The Public Eye with Eric Chabrow

N.Y. Times' Transparent Hack Response

Going Public about China's Reported Infiltration
N.Y. Times' Transparent Hack Response

No company wants to divulge that it's been hacked by China, and provide details of the breach. That is, no company except The New York Times.

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The New York Times on Jan. 30 published a story that for the past four months its computer systems have been systematically hacked, accusing the Chinese government of being behind it. What's unusual about the report is the level of detail a publicly traded company offers about an intrusion most other companies would want to keep secret.

No company wants to come forward and voluntarily say, 'Hey, we were hacked by China. Here's how it happened' ... because they're probably scared what it will do for their stock price or their reputations. 

A day later, the Wall Street Journal reported that it had been hacked, also presumably by the Chinese. "It's part of this overall story that the Chinese want to know what the West thinks of them," Richard Bejtlich, chief security officer with the computer-security company Mandiant, told the Wall Street Journal. "What slant is the media going to take on them? Who are their sources?" The Times hired Mandiant to investigate its breach.

The Journal's report did not provide the level of detail on its breach as The Times did on its hack. "What was interesting was that it was my own employer that had been hacked, and we felt that it was very important to come out with this and say this was how easy it is for them to break into any U.S. company, and here's how they're doing it," Nicole Perlroth, who wrote The Times' story, says in an interview with NPR's Morning Edition.

According to The Times, Chinese hackers have persistently attacked computer systems, infiltrating them and getting passwords for its reporters and other employees. After surreptitiously tracking the intruders to study their movements and help erect better defenses to block them, The Times and computer security experts have expelled the attackers and kept them from breaking back in.

Revenge Attack?

The timing of the attacks coincided with the reporting for a Times investigation, published online on Oct. 25, that found that the relatives of China Prime Minister Wen Jiabao had accumulated a fortune worth several billion dollars through business dealings.

The newspaper, citing Mandiant computer security experts, reported the hackers tried to shroud the source of the attacks by first penetrating computers at U.S. universities and routing the attacks through them. The attackers first installed malware that enabled them to gain entry to any computer on The Times' network. The malware was identified by computer security experts as a specific strain associated with computer attacks originating in China.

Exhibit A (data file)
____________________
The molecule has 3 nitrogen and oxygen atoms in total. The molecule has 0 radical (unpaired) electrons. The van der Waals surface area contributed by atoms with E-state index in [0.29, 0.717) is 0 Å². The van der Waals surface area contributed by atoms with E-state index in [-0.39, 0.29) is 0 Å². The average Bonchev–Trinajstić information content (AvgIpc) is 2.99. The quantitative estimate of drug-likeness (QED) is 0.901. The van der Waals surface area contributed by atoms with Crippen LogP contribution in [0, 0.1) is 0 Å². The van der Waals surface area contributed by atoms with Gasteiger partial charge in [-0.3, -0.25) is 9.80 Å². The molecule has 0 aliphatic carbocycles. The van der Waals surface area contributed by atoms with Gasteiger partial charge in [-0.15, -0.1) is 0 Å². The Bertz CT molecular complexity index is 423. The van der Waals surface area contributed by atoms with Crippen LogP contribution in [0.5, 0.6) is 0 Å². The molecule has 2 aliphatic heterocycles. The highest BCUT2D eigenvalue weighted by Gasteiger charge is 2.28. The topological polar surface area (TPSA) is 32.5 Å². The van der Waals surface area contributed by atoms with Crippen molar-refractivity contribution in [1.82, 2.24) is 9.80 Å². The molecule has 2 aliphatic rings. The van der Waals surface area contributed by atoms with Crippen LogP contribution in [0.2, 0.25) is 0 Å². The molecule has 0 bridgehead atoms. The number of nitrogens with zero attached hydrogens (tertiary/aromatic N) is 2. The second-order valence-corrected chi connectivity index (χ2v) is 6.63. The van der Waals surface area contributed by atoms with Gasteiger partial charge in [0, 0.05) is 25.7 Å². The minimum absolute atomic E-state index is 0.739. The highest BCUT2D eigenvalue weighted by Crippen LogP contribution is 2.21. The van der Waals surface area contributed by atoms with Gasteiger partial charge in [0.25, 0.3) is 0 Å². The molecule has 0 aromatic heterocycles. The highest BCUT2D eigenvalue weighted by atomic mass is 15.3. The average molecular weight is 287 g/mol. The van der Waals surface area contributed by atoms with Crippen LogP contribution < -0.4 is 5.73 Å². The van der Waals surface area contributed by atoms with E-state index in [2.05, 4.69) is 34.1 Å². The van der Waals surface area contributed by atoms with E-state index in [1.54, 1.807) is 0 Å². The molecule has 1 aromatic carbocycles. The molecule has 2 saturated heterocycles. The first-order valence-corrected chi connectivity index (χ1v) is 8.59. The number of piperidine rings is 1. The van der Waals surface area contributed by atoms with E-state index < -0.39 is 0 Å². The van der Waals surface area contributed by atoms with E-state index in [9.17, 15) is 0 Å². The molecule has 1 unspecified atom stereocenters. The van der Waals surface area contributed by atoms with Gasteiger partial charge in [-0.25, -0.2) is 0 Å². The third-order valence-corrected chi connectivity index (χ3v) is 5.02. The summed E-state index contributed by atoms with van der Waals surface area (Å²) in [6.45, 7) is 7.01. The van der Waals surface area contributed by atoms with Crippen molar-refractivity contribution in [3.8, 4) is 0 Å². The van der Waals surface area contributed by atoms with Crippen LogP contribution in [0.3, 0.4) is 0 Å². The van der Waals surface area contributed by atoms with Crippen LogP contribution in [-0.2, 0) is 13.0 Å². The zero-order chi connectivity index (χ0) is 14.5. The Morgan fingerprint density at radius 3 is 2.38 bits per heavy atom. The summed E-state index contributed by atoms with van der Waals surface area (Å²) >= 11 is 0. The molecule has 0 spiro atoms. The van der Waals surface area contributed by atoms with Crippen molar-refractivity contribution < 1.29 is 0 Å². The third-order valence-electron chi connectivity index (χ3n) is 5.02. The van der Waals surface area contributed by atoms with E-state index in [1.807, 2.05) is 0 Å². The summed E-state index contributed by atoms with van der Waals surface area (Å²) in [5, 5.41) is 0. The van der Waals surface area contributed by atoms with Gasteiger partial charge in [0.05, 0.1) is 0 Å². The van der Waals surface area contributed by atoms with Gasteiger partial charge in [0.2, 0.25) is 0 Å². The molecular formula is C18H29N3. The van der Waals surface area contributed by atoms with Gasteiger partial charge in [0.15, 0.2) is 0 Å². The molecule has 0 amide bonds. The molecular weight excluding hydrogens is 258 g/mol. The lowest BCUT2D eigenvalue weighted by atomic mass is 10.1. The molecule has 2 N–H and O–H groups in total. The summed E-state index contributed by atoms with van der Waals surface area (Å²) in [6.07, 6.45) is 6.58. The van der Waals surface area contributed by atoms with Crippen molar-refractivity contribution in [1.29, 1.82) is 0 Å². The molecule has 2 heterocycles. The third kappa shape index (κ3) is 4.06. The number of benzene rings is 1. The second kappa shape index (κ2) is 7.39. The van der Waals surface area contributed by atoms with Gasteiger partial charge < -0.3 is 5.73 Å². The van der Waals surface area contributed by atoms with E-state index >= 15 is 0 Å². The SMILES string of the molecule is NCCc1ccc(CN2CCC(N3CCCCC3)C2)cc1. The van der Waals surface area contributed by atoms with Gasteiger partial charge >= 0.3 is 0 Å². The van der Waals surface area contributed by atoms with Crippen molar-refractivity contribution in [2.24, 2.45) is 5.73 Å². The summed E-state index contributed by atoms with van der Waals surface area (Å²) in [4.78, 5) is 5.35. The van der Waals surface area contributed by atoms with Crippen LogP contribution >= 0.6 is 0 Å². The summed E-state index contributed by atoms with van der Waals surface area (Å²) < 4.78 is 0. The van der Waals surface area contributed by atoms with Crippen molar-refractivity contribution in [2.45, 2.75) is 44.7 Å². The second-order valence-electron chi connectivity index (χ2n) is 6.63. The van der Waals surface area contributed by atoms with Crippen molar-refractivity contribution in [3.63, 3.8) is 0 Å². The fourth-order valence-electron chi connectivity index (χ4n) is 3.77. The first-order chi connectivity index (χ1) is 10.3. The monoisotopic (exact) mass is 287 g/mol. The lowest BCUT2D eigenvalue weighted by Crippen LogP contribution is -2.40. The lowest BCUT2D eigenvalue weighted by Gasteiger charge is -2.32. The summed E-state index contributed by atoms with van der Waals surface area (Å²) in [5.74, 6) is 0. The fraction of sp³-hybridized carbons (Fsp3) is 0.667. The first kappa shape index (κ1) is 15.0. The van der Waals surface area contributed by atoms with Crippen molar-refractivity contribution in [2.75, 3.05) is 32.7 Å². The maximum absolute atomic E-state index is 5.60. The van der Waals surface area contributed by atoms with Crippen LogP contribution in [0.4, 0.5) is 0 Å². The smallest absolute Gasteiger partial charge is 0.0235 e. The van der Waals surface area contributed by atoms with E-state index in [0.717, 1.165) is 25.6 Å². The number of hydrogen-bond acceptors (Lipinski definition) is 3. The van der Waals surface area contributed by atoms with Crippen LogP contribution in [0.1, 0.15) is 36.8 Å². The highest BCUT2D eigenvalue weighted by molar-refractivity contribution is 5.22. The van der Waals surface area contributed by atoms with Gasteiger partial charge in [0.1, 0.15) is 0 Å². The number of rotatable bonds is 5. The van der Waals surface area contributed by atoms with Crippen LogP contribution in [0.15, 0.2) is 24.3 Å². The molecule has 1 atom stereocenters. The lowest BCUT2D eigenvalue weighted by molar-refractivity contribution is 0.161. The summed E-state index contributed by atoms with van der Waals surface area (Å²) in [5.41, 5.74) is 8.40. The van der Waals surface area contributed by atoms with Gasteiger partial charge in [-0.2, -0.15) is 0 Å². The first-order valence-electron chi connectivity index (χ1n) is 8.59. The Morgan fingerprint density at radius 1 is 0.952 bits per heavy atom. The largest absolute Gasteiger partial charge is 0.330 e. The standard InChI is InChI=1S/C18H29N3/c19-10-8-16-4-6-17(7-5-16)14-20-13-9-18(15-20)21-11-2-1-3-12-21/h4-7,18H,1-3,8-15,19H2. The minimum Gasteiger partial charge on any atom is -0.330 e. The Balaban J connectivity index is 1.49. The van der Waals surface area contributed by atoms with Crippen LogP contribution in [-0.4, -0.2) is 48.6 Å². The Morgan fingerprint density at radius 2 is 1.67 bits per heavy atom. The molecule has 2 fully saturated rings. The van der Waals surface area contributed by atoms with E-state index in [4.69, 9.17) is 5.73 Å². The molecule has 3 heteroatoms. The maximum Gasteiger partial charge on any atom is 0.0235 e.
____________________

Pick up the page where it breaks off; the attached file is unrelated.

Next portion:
Security experts found evidence that the hackers stole the corporate passwords for every Times employee and used those to gain access to the personal computers of 53 employees, most of them outside The Times' newsroom, according to the newspaper. Experts found no evidence that the intruders used the passwords to seek information that was not related to the reporting on the Wen family. The Times said no customer data was stolen.

Perlroth says that since she began to cover cybersecurity a year ago, other companies have acknowledged that their computers have been targeted by China. "Lockheed Martin says it's regularly targeted; Northrop Grumman says it's attacked on a daily basis," she says. "Of course, no company wants to come forward and voluntarily say, 'Hey, we were hacked by China. Here's how it happened. Here's how it took. Because they're probably scared what it will do for their stock price or their reputations.'"

The Times has demonstrated similar courage in the past on a number of occasions, not always for its own fiscal benefit, but to inform the public about matters that need to be brought to light. Obviously, not all details about a breach should be revealed, but providing as much transparency on such incidents as possible will help us better respond to the dangers and challenges we face cyberspace.

About the Author

Eric Chabrow

Eric Chabrow

Retired Executive Editor, GovInfoSecurity

Chabrow, who retired at the end of 2017, hosted and produced the semi-weekly podcast ISMG Security Report and oversaw ISMG's GovInfoSecurity and InfoRiskToday. He's a veteran multimedia journalist who has covered information technology, government and business.

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